Nobody's market: Homeowners insurance,

taxes vex would-be buyers


Article Courtesy of The Palm Beach Post


Published  October 1, 2006

The contract was signed, the mortgage was approved and the buyer was set to close on the $299,000 home in Royal Palm Beach.

Then the buyer, on the cusp of becoming a first-time homeowner, learned how much insurance would cost: $4,700 a year. The big premium pushed his monthly payment past the lender's comfort level, and approval for the loan was yanked.

The scotched sale is a scenario that's becoming all too common amid Florida's housing hangover, say real estate brokers and affordable-housing experts. Even as some sellers have lowered their asking prices, skyrocketing insurance premiums and property taxes have killed deals and sent buyers to the sidelines.

The owner of the Royal Palm Beach house struggled to find a buyer who could stomach the insurance premium and property taxes that accompany what would seem to be an affordable home in Palm Beach County's pricey real estate market. He eventually sold the home to a relative for far below the list price, said Douglas Rill, owner of Century 21 America's Choice Realty in West Palm Beach, which listed the house.

Rill calls taxes and insurance, once little more than an afterthought for home buyers, "a double whack on the head" and countless homeowners are feeling the pain.

"It's squeezing buyers," Rill said. "At least it's not a triple whack. Insurance and taxes are going up, but prices are softening."

Those softer prices finally came to roost last week, when the Florida Association of Realtors said August prices in once-sizzling Palm Beach County and the Treasure Coast had fallen 6 percent from a year earlier. Realtors now hope that area home sellers finally are facing reality after months of denial that plummeting sales and ballooning inventories foretold a weaker market.

But is it too little, too late?

From all directions

After two years of destructive hurricanes, insurers have been sometimes doubling or even tripling premiums. Meanwhile, soaring property values are catching up with home buyers, whose tax bills are based on higher prices.

Just hit with an unexpected $5,000-a-year increase in the tax bill on his Royal Palm Beach home, high school teacher Jim Cox is scrounging for after-school and weekend teaching assignments.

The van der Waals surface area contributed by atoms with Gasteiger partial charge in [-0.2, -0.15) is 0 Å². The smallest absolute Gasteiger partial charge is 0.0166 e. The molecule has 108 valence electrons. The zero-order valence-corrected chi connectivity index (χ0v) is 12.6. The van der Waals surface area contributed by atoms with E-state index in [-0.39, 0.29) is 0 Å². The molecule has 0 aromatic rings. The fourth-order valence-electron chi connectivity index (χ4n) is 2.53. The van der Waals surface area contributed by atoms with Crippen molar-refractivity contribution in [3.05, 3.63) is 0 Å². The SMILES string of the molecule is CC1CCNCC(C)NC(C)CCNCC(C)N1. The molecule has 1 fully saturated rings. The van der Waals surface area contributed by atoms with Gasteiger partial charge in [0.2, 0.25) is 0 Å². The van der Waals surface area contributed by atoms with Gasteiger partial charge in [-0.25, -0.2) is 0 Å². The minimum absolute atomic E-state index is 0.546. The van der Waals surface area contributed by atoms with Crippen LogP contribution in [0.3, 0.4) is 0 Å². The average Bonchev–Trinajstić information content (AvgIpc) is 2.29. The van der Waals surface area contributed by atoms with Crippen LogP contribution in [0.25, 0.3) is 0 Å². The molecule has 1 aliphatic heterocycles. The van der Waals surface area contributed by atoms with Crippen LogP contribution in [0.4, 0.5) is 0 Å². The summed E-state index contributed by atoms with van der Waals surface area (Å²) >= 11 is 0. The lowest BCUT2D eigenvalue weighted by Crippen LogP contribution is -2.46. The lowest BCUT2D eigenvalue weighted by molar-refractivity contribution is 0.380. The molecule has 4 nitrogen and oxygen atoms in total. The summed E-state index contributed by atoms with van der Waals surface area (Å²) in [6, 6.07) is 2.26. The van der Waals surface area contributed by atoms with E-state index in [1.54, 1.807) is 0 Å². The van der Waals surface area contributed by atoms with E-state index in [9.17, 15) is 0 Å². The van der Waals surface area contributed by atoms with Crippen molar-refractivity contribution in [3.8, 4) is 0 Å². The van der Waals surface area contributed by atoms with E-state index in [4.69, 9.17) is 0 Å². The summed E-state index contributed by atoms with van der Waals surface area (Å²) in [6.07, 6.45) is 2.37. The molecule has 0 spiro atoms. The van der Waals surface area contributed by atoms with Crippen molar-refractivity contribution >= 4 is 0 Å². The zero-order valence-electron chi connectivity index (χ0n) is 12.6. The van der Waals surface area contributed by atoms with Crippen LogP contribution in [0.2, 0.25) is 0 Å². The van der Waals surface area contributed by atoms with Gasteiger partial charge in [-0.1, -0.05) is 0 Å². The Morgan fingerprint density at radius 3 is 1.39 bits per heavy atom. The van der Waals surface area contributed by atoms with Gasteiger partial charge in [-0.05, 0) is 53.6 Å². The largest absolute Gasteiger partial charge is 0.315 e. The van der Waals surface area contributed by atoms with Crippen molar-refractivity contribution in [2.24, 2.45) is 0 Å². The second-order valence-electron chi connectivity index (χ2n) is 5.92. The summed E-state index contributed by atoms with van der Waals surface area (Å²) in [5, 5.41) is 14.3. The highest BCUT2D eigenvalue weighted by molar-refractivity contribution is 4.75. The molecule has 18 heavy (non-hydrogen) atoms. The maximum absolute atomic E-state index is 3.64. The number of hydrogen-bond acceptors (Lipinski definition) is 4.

"It was a shock," Cox said of the increase that kicked in the year after he bought his house. "You've got to work extra hours just to pay the taxes."

Tax hikes, at least, are an expense homeowners can plan for. If you buy a home this year, its taxable value will adjust next year to something closer to what you paid for it. But how much the insurance bill will rise is anyone's guess.

After her homeowners insurance premium more than doubled to $5,050 a year, Teresa Badillo of suburban Boca Raton plans to cut the modest donations she gives to charities. The costs of caring for her autistic son leave little room in her budget for unexpected increases.

"I have enough expenses," Badillo said. "Anything added to our budget just kills us."

Jo Nagorka of Tequesta got an even bigger shock from her insurer. Her bill soared to $8,595 a year, and Nagorka is looking for a part-time job. The mother of a 10-year-old boy, she's feeling the squeeze on both ends: As her ownership costs rise, her income as a part-time real estate agent has fallen, thanks to a housing market she calls "dead as a doornail."

Now, Nagorka is counting the years until her husband, a teacher, retires so they can move to a cheaper part of the country.

"We'll definitely leave Florida when he retires," Nagorka said.

Arthur France of Palm Beach Gardens wants out, too, after his insurance bill tripled to $6,034.

"I would like to sell my home and leave the area, but the high cost of insurance, not to mention taxes, will make my home very difficult to sell," France said.

In another eye-popping increase, Joan Rosenberg of suburban Boca Raton received her renewal notice from State Farm last week. Last year's premium: $7,500. This year's price: $23,500.

"It's utterly absurd," Rosenberg says. "I understand it has to be more, but who can afford that?"

Rosenberg already has a multiline discount with State Farm. To cut the bill, she plans to raise her deductibles, making her yet another Florida homeowner who's forking over more cash for less coverage.

As these homeowners can attest, the Sunshine State has lost its luster as a low-cost state where homeownership was easy even for those of modest means. But selling isn't as easy as it was a year ago. Today, the number of homes on the market continues to swell and sellers can wait months to sell a house that once would have sold in weeks.